Ohio college taking steps to move vultures off campus
GRANVILLE, Ohio (AP) — An Ohio liberal-arts college is hanging effigies in trees and using pyrotechnics to move destructive vultures off campus.
The Columbus Dispatch reports vultures have caused at least $50,000 damage at Denison University in the last year by picking at roof membranes and at caulking around vents. Vulture droppings left around air-handling units have created stinky health hazards.
Initial efforts to scare off the birds appear to be working. Vulture effigies hung by the U.S. Department of Agriculture send danger signals, says USDA wildlife biologist Jeff Pelc. Only non-lethal methods can be used because vultures are a protected migratory bird species.
Granville officials don’t want the vultures moving into town. Village administrator Mollie Ann Prasher says residents should bang pots and pans to scare off vultures when they’re spotted.
Former US president, author receive 2018 Great Ohioan Award
COLUMBUS, Ohio (AP) — A former U.S. president and an author have been selected as recipients of the 2018 Great Ohioan Award.
The Capitol Square Review and Advisory Board and the Capitol Square Foundation announced last week that President William McKinley and author Virginia Hamilton were unanimously approved by the board for this year’s award.
They were selected from nominations by citizens and organizations from across Ohio.
The Republican McKinley was born in Niles. He was president from March 1897 until his assassination in September 1901.
Hamilton, of Yellow Springs, wrote and published dozens of books in genres that included folk tales, mysteries and biographies.
The Great Ohioan Award commemorates Ohioans who have played a significant role in an event or series of events of lasting significance in world, U.S. or Ohio history.
Appalachia Ohio artists share innovative works in show
LANCASTER, Ohio (AP) — The works of a dozen artists from Ohio’s Appalachia region are being featured in a new exhibition.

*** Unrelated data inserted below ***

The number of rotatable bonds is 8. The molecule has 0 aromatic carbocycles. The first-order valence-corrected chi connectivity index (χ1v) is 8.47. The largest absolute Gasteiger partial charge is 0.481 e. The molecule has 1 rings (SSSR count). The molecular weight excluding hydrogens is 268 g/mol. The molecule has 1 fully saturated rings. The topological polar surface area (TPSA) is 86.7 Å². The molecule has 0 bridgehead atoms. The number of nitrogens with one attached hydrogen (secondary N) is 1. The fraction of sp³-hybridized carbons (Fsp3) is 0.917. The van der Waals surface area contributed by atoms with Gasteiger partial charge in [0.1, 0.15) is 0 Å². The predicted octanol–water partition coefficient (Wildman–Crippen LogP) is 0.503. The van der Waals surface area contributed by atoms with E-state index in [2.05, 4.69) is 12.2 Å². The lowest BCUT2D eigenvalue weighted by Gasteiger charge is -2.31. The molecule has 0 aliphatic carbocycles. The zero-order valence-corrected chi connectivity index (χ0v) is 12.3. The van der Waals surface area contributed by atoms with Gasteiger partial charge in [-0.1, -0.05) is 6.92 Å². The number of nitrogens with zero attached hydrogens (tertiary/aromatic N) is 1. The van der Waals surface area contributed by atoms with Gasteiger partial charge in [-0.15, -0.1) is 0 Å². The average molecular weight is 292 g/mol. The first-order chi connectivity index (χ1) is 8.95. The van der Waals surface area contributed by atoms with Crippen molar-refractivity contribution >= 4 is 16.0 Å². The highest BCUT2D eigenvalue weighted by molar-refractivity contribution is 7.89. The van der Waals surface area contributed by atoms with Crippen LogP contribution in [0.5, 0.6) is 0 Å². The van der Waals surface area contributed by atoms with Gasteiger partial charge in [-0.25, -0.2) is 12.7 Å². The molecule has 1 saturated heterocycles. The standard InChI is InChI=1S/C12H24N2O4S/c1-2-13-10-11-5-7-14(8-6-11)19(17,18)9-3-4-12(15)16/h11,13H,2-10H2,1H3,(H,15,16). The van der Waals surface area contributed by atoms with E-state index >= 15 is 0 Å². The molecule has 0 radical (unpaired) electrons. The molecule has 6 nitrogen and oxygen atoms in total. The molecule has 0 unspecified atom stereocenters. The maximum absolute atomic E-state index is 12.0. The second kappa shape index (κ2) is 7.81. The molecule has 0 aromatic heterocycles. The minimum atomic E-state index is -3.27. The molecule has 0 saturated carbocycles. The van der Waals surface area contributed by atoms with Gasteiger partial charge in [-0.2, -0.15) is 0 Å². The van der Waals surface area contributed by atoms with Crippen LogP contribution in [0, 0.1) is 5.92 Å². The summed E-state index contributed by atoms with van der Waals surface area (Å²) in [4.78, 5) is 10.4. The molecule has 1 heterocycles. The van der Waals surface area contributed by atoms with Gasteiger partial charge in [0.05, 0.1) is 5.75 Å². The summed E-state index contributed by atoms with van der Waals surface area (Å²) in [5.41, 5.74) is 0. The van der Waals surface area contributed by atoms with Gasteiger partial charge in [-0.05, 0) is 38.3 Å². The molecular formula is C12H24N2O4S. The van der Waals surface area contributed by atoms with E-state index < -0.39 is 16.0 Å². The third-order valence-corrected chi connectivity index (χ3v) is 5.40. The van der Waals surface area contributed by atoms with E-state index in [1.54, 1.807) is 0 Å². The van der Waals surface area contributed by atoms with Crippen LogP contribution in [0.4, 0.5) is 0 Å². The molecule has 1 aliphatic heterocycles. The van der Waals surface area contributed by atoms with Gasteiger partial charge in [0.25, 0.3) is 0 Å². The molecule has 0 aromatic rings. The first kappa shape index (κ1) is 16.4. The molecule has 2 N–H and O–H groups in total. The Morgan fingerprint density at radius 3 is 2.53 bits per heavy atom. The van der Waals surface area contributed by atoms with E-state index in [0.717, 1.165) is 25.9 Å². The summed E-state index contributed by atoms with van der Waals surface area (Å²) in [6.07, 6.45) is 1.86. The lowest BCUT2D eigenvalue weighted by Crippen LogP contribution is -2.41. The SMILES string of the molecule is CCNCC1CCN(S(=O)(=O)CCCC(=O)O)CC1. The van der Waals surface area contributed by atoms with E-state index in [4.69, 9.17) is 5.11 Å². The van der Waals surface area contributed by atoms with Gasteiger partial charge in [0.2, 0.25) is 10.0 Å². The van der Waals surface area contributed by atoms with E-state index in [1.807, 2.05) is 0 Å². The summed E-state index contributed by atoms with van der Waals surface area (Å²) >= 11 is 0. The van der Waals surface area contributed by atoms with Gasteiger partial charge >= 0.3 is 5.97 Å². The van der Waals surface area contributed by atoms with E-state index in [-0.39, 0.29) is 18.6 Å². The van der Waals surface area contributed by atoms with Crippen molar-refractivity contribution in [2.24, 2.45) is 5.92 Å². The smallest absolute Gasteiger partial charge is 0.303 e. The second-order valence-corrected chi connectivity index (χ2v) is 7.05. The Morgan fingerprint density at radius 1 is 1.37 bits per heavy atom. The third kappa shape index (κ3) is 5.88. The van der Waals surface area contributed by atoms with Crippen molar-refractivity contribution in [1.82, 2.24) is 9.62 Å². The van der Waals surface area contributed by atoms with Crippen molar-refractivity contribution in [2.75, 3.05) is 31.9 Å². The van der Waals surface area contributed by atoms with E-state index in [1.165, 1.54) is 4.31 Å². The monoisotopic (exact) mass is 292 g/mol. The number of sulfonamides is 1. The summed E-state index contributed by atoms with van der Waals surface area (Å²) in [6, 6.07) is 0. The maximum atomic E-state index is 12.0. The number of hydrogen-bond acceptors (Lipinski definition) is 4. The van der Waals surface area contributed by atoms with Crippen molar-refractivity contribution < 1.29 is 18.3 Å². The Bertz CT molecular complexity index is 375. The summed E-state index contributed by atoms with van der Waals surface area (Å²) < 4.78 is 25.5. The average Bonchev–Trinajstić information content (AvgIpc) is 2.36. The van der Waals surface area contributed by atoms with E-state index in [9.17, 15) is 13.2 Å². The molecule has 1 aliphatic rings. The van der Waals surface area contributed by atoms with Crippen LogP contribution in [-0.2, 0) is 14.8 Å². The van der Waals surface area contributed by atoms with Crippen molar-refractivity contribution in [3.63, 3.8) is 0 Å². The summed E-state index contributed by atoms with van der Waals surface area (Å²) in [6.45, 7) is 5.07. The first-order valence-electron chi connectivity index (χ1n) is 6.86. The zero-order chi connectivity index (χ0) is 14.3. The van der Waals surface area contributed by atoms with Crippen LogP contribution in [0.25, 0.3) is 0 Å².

Artists of the Winding Road: A-Z runs through April 15 at the Decorative Arts Center of Ohio. A curators’ talk is on Sunday.
The show features innovative works in an array of media, including cloth, clay, bottle caps and asphalt. It is part of ongoing regional efforts to redefine the economy of Ohio’s coal country with a greater focus on cultural arts.
Co-curators of the exhibit are David Mitzel, director of Appalachian Hills of Ohio Territory, and Michael Seiler, a Zanesville-based painter.
Mitzel says the region’s economy has traditionally been one of extraction — of coal, oil, gas or timber — and the exhibition seeks “attraction” of visitors, tourists and residents.
Death penalty documentary includes troubling Ohio execution
COLUMBUS, Ohio (AP) — A new documentary on the death penalty includes the work a federal public defender did on an Ohio execution that lasted 26 minutes while the inmate repeatedly gasped and snorted.
“The Penalty” tells three capital punishment-related stories. They include that of a recently exonerated death row inmate and a homicide victim’s family trying to negotiate the legal system.
A third story examines the 2014 execution of Dennis McGuire using a never tried two-drug process that Ohio has since abandoned.
The film follows federal public defender Allen Bohnert during his unsuccessful fight to stop McGuire’s execution.
Screenings are scheduled in several Ohio cities beginning Monday to include Akron, Cincinnati, Cleveland, Dayton and Columbus.
Ohio city will test Air Force radio chatter technology
FAIRBORN, Ohio (AP) — First responders in an Ohio city will be the first to test new Air Force technology that separates radio chatter.
The Dayton Daily News reports Fairborn police and firefighters will use an integrated management system developed by the technology firm GlobalFlyte. The company says the tool provides for more efficient communication at emergency scenes.
According to GlobalFlyte, the system separates radio chatter and identifies keywords. The management system is powered by Air Force Research Laboratory-developed technology. Fairborn abuts Wright-Patterson Air Force Base outside of Dayton.
Fairborn Police Capt. Terry Bennington says the department should be able to take advantage of the technology during the test run.
GlobalFlyte CEO Timothy Shaw says the company will study the city’s use of the technology and collect feedback.
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